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Breast Cancer Res Treat. 1998 Feb;47(3):201-8.

Role of IGF-I in normal mammary development.

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Veterans Administration and New York University Medical Centers, New York, NY 10010, USA.


Growth hormone (GH) is now believed to be the pituitary factor that is responsible for mammary ductal morphogenesis. Mammary development at puberty occurs because of synergy between GH and estrogen on formation of terminal end buds (TEBs). TEBs extend into the substance of the mammary gland fat pad, resulting in ductal morphogenesis. Ultimately, the whole mammary fat pad accommodates a complex network of ducts. IGF-I or des(1-3) IGF-I mimic the actions of GH on TEB formation in hypophysectomized, gonadectomized rats. Since GH stimulates IGF-I mRNA within the mammary gland synergistically, we hypothesize that IGF-I partially mediates actions of GH in mammary gland development. Studies in transgenic mice overexpressing IGF-I, des(1-3) IGF-I, or IGFBP-3 show that IGF-I causes ductal hypertrophy in the lactating mouse and prevention of post-lactational mammary gland involution. One of the mechanisms for this effect involves apoptosis. The potential role of GH or IGF-I in mammary carcinogenesis, and the applicability of animal studies to humans, are discussed.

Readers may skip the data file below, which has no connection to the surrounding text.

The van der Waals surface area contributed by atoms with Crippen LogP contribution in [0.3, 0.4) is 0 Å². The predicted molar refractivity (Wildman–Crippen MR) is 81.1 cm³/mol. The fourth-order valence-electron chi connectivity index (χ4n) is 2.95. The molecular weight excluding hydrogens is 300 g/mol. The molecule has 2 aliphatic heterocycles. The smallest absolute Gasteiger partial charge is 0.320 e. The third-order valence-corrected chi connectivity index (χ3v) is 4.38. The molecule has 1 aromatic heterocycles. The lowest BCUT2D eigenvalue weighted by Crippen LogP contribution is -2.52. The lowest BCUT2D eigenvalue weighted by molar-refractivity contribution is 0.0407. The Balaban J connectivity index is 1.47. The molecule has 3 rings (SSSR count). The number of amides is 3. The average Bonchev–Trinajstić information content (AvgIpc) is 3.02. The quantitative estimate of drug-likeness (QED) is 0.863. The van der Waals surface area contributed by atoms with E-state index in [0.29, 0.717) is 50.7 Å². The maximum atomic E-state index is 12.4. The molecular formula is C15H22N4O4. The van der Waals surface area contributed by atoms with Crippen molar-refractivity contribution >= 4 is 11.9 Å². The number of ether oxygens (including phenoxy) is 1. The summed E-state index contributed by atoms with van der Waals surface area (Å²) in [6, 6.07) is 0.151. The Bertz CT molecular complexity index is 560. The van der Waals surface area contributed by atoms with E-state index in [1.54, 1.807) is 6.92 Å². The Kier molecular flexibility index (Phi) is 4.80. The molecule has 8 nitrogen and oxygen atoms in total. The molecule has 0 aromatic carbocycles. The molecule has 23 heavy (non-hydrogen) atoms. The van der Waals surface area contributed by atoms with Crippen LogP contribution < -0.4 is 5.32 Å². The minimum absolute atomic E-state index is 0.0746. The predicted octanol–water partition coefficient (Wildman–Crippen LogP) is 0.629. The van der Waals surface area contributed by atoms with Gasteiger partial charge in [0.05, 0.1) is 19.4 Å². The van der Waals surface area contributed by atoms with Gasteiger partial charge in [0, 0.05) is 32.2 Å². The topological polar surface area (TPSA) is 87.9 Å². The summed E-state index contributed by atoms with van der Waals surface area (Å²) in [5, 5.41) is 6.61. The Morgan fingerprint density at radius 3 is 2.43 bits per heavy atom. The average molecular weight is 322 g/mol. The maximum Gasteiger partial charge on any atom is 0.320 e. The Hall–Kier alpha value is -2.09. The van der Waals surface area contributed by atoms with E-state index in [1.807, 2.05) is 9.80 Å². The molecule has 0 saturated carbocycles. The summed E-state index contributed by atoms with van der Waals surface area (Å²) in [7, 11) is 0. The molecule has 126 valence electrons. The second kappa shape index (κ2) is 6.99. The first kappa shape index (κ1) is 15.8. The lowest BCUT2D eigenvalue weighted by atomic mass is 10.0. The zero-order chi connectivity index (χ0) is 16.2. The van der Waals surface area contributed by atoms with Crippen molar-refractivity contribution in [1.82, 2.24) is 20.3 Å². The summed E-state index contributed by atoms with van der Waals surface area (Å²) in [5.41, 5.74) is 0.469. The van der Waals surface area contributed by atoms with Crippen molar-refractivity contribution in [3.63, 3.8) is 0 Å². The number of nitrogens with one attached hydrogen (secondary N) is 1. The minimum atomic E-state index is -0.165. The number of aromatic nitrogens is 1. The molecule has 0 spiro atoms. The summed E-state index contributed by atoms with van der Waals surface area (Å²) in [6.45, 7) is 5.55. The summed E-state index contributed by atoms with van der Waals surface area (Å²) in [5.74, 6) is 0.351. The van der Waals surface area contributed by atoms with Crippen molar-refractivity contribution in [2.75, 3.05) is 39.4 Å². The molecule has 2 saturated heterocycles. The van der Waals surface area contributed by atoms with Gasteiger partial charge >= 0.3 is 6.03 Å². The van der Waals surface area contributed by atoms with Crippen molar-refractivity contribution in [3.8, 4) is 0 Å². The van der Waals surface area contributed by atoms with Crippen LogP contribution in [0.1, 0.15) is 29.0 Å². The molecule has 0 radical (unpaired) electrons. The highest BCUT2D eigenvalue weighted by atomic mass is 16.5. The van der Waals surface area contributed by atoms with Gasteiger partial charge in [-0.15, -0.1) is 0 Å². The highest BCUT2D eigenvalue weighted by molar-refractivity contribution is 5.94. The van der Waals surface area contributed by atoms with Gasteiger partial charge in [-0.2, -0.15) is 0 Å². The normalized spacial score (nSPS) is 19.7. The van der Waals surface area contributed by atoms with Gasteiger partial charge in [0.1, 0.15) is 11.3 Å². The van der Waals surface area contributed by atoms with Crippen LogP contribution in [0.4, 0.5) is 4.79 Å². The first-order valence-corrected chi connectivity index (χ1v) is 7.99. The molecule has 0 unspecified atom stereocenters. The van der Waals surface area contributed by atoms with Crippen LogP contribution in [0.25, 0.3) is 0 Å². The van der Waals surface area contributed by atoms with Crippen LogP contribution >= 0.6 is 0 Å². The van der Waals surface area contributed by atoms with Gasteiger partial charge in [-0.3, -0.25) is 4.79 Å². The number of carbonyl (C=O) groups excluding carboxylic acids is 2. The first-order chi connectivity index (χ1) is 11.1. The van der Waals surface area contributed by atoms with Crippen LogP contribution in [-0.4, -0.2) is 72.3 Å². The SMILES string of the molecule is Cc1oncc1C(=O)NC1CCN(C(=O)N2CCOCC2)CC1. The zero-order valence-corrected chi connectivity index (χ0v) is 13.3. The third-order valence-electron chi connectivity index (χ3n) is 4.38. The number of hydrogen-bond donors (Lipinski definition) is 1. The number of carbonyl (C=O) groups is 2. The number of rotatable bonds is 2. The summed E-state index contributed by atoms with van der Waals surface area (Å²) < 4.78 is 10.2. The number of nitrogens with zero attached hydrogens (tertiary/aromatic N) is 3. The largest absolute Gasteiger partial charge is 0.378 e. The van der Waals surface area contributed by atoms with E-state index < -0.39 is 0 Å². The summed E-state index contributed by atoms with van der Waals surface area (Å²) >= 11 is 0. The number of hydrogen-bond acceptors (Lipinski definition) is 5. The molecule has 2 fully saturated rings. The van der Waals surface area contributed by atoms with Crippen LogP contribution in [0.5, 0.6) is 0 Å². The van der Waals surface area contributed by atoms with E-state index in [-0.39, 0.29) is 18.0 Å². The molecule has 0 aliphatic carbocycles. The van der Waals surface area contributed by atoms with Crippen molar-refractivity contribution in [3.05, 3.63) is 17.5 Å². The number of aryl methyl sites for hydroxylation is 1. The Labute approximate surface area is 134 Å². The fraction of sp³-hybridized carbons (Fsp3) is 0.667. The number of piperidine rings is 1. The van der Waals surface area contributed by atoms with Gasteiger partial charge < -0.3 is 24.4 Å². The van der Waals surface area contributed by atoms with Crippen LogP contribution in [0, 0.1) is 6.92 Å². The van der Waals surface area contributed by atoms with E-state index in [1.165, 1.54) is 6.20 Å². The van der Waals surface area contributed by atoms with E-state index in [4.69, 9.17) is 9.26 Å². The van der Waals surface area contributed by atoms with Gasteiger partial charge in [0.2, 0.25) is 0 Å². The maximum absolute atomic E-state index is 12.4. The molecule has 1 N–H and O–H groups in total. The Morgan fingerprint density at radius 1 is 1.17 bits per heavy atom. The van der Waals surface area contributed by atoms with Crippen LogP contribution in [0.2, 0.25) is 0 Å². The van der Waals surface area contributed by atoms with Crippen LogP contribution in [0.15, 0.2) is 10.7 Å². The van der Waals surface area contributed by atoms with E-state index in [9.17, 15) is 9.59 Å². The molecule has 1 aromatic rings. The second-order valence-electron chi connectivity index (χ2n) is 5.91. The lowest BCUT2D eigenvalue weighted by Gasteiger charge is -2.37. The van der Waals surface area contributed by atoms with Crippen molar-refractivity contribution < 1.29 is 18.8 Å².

[Indexed for MEDLINE]

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